One Couple’s Crazy Secret to Achieving Longevity

She’s an outlaw,” says Carl Saake (background) about his potter wife Jean. Photo by Audrey Goforth

Ceramic artists Carl (he’s in his 90s) and Jean Saake (late 80s) are thought to be the oldest active potters in WNC, and maybe in the entire United States. Assisted by Carl, Jean crafts fruit, animals, and ornaments — bright, solid pieces that ignore the general theory of vessel making (i.e., that thin and hollow is the way to go). The couple, who are also painters, pack and ship their own orders to wholesale customers. Asheville Made caught up with them to talk about their long road-less-traveled.

You’ve been at this for a while, haven’t you?
Jean: He was doing architectural work and I was a secretary. It was just an ongoing thing, on the side. I kept thinking, “I’m going to quit my job and just do ceramics.” Then we started doing it full time when we moved from Hawaii to Asheville, during the blizzard of 1993.
Carl: Well, I was still designing homes. I did that until I was 80.
Jean: He said he didn’t want to live past 90. But now he’s past 90.
Carl: Yeah, I had to rethink that plan.

How did you start making these objects?
Jean: Have you seen the marble fruit they make in Italy? It’s just like it’s real! That is probably where I got the idea.
Carl: People really like the pears and apples. Those are her real teeth marks in the ones that have a bite out of them. [Jean bites into the soft clay through plastic wrap.] Jean: Of course, when you put a bunny on top, they’re gone from the shelves. Everybody likes bunnies, and birds.

Jean and Carl Saake like to tell young people that if they’ll just use their hands to create, they’ll have “a shot at getting older, like us.” Jean got the idea for her bitten-fruit ceramic pieces from the marble fruit made in Italy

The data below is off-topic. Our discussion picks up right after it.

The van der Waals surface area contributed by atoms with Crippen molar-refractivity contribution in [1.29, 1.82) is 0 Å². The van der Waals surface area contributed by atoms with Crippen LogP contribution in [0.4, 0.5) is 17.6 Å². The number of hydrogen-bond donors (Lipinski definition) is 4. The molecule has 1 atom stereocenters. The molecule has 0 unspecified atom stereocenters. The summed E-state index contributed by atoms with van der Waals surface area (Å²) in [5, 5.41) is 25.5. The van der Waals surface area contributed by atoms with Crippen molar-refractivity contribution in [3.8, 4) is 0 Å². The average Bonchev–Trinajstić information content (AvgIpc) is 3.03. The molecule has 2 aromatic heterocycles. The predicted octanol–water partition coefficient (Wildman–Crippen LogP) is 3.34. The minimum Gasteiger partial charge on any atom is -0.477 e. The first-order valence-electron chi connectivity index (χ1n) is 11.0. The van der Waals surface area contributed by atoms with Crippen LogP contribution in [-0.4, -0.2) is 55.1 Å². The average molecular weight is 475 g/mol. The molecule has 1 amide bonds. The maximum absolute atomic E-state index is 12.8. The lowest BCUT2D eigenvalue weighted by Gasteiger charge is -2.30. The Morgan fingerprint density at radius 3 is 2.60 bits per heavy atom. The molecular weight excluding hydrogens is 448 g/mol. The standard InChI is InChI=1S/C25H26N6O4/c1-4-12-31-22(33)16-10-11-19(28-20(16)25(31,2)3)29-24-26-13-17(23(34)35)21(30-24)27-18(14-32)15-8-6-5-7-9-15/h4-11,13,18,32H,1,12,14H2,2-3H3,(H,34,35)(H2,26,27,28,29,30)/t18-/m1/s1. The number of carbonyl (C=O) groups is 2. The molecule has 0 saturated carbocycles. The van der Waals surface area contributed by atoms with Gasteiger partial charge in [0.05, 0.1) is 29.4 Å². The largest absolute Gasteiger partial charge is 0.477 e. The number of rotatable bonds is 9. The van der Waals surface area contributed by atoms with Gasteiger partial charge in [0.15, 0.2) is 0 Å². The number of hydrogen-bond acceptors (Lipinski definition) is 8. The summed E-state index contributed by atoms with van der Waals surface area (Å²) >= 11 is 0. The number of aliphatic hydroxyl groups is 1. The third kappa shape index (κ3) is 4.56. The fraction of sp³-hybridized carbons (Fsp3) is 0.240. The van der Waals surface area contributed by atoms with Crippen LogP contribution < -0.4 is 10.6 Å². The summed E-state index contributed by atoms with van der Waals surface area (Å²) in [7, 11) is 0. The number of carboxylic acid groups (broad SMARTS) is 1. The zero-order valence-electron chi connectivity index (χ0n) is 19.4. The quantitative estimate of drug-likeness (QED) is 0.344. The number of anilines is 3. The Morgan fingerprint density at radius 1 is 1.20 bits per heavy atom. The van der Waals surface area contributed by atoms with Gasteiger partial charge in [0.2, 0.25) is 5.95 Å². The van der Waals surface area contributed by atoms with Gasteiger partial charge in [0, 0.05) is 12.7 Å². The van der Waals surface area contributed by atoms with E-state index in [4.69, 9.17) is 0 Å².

You love to work with your hands, don’t you?
Carl: When I talk to young people, you know what I say? I ask them, “Do you do anything with your hands?” At least if they use their hands, that will give them a shot at getting older like us.
Jean: That’s why we love gardening. And the molds we use for ceramics weigh three pounds, and we lift them about 40 times a day. You get quite a workout.

What advice do you have for younger artists?
Jean: If someone’s starting out they better get something different that nobody else is doing. I get excited about doing something new.
Carl: That’s the secret. We’re always thinking how to reinvent ourselves
Jean: Nobody else does what I do, because it’s against the laws of making pottery to make a solid thing.

So you’re an outlaw?
Carl: She’s an outlaw!
Jean: I am. Who would want to do what I’ve done for 25 years, painting the little windows of the Grove Park Inn on [my ceramic] ornaments, with a magnifying glass? Nobody’s that crazy! But I’m that crazy. I love doing it.

You have to find your own brand of crazy?
Jean: You have to.
Carl: Amen.
Jean: I paint for five hours every night.
Carl: But it really is a great feeling when you see something on your work table that’s totally all done. You look back at it and say, “Gee, I did that?”

Carl and Jean Saake do live demonstrations of their work at Mountain Made gallery in Asheville’s Grove Arcade (1 Page Ave., #123). Their next demonstration will be during a special reception on April 6 from 1-5pm. For more information, see

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